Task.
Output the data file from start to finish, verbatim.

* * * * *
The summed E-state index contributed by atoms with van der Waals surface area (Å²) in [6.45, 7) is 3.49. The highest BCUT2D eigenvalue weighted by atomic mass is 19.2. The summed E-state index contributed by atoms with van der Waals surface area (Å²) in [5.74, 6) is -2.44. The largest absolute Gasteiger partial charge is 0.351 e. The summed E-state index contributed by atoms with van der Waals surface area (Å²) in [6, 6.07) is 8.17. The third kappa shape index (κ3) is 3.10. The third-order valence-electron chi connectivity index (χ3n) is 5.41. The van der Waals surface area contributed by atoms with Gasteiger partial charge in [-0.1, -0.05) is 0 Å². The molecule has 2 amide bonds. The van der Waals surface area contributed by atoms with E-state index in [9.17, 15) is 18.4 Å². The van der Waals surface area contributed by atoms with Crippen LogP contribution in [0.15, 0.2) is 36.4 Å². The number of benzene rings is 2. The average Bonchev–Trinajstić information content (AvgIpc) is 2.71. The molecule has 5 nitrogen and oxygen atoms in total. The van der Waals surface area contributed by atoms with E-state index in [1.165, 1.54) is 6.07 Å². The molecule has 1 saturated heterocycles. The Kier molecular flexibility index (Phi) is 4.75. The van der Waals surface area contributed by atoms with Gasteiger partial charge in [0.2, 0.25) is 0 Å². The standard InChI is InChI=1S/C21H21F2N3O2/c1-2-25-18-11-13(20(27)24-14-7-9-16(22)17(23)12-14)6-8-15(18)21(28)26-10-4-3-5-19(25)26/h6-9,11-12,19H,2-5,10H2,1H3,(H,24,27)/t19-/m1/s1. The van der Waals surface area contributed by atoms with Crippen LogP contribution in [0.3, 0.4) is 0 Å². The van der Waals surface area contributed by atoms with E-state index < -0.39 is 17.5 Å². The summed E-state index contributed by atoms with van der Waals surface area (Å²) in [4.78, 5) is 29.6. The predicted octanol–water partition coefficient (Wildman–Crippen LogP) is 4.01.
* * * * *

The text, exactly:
The summed E-state index contributed by atoms with van der Waals surface area (Å²) in [6.45, 7) is 3.49. The highest BCUT2D eigenvalue weighted by atomic mass is 19.2. The summed E-state index contributed by atoms with van der Waals surface area (Å²) in [5.74, 6) is -2.44. The largest absolute Gasteiger partial charge is 0.351 e. The summed E-state index contributed by atoms with van der Waals surface area (Å²) in [6, 6.07) is 8.17. The third kappa shape index (κ3) is 3.10. The third-order valence-electron chi connectivity index (χ3n) is 5.41. The van der Waals surface area contributed by atoms with Gasteiger partial charge in [-0.1, -0.05) is 0 Å². The molecule has 2 amide bonds. The van der Waals surface area contributed by atoms with E-state index in [9.17, 15) is 18.4 Å². The van der Waals surface area contributed by atoms with Crippen LogP contribution in [0.15, 0.2) is 36.4 Å². The number of benzene rings is 2. The average Bonchev–Trinajstić information content (AvgIpc) is 2.71. The molecule has 5 nitrogen and oxygen atoms in total. The van der Waals surface area contributed by atoms with E-state index in [1.165, 1.54) is 6.07 Å². The molecule has 1 saturated heterocycles. The Kier molecular flexibility index (Phi) is 4.75. The van der Waals surface area contributed by atoms with Gasteiger partial charge in [0.2, 0.25) is 0 Å². The standard InChI is InChI=1S/C21H21F2N3O2/c1-2-25-18-11-13(20(27)24-14-7-9-16(22)17(23)12-14)6-8-15(18)21(28)26-10-4-3-5-19(25)26/h6-9,11-12,19H,2-5,10H2,1H3,(H,24,27)/t19-/m1/s1. The van der Waals surface area contributed by atoms with Crippen LogP contribution in [0.3, 0.4) is 0 Å². The van der Waals surface area contributed by atoms with E-state index < -0.39 is 17.5 Å². The summed E-state index contributed by atoms with van der Waals surface area (Å²) in [4.78, 5) is 29.6. The predicted octanol–water partition coefficient (Wildman–Crippen LogP) is 4.01.